I’ve always wanted to attend a championship parade.
Ideally, said parade would be celebrating a championship for a team I pull for (I’m looking forward to the parade, one of these years, the first week of November on Peachtree Street in Atlanta), but just in general I’ve wanted to be a part of something as jubilant and festive as tens of thousands of fans celebrating their team accomplishing the ultimate goal.
Where else, besides being at a championship game itself, can you be a part of a group of so many people from so many backgrounds, all celebrating the same thing?
Monday night, Clemson University’s football team won the national championship, winning a thrilling 35-31 game over Alabama with a last-second touchdown.
I am not a Clemson fan (I pull for two teams, who happen to be a rival and an annual ACC Atlantic Division foe) but by the time I went to bed Monday night I had realized there would be a championship parade 30 minutes from my doorstep, and immediately considered going. By Friday night, a friend with similar rooting interests but an equally similar perspective agreed to join me.
Championship parades have always been fun to watch on TV, especially when the team celebrating has not won a championship in many years. In the past year, Cleveland ended a 52-year city-wide championship drought (Cavaliers), and the Chicago Cubs ended their 108-year curse, and both parades were enormous events in those respective Midwestern cities.
The Chicago parade, with an estimated 5 million in attendance, was actually the seventh-largest gathering in human history (the largest in American history), trailing only religious pilgrimages and funerals of world leaders.
While Clemson didn’t have quite as big a crowd, I thought going in that it may be as chaotic, with the reasoning that tens of thousands of people in the small town of Clemson was equitable to 5 million in a place as big as Chicago.
An estimated 30,000 lined the route, which led from downtown Clemson to Memorial Stadium, and about 65,000 attended the championship pep rally in the stadium after the parade.
Like many patrons, we were part of both crowds, positioning ourselves near the gates of Memorial Stadium to watch the parade, then entering after the parade passed.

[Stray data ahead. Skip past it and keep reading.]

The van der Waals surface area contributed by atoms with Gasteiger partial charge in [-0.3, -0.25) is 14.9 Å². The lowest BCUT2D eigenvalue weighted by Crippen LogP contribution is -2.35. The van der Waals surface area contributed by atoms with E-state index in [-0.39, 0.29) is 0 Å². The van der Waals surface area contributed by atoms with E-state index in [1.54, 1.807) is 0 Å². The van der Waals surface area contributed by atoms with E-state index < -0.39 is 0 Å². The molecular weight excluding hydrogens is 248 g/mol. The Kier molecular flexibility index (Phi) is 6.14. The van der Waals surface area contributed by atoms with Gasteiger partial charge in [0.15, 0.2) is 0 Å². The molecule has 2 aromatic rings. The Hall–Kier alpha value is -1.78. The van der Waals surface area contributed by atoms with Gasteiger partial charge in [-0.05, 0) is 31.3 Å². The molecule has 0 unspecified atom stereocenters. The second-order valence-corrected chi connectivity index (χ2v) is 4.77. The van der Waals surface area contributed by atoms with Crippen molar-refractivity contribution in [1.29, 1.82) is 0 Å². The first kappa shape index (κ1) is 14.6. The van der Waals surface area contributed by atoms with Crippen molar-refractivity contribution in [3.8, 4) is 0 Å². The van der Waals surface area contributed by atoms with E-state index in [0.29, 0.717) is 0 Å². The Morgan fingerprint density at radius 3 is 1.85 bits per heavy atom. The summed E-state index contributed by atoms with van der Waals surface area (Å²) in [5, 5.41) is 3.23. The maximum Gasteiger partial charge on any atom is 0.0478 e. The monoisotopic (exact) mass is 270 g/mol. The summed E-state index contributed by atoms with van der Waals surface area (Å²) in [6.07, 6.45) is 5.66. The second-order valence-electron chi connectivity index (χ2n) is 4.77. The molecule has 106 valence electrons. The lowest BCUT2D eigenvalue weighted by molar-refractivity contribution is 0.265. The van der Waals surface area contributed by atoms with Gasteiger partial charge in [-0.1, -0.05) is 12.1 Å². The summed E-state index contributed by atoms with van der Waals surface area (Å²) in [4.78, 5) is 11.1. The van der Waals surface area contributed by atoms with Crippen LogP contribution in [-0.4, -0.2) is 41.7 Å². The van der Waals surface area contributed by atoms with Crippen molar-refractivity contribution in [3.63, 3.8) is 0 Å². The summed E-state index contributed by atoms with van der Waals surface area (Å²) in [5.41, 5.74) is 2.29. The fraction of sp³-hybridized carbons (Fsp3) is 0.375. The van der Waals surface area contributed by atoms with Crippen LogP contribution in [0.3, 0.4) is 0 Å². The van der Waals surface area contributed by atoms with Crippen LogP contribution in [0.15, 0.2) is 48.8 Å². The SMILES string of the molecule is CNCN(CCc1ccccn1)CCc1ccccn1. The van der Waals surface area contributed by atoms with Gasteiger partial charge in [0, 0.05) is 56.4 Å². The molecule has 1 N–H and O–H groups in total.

The energy built as the parade neared (the marching band was first, so we could hear it coming), and continued as the parade progressed through the band, cheerleaders, 1981 championship team and other former players, as well as school president Jim Clements and athletic director Dan Radakovich.
Coach Dabo Swinney and his family rode on the back of a convertible, and the coach seemed to be taking it all in. As the parade slowed to a stop in front of us, he even took out his phone to take a picture of the assembled crowd. Some fans even ran out into the street to shake the coach’s hand.
The first players in the parade were quarterback Deshaun Watson and linebacker Ben Boulware, the offensive and defensive MVP of the championship game, standing in the back of an orange Jeep.
Other fan favorites followed, including tight end Jordan Leggett, center Jay Guillermo, defensive tackle Carlos Watkins and safety Jadar Johnson, followed by the rest of the team (including wide reciever Hunter Renfrow, who caught Monday’s game-winning touchdown), on the backs of flatbed trucks, sorted by class.
After a hike to the upper deck, we watched the championship pep rally, which featured the presentation of the two national championship trophies (College Football Playoff and Coaches’ Poll) and speeches by Clements, Radakovich, several players including Watson and Boulware, culminating with Swinney.
Now, before my Gamecock friends (and, for that matter, Demon Deacon friends) disown me, I kept a poker face through the entirety of the event. I didn’t chant “C-L-E-M-S-O-N” while the band played Tiger Rag, and didn’t cheer during the pep rally. An occasional, light applause was reserved for individuals that I have a tremendous respect for, like Ben Boulware, Deshaun Watson, and coach Dabo Swinney, especially on mentions of academic success and strong character for them and the team.
I went simply to take it all in, and experience the jubilation of a team’s championship. I would imagine the atmosphere was more electric in Clemson on Monday night, as the championship victory was fresh, but on this day the fans got to show their gratitude, up close, towards their football heroes after the program’s first championship in 35 years.
I look forward to, hopefully, being one of those fans at a future parade in another location (Atlanta, Columbia, Winston-Salem, etc.), but on this day, as more of an observer than a participant, I simply took it all in.
And, with so many people exhibiting such jubilation, it was one of the coolest sports-related events I’ve ever been a part of.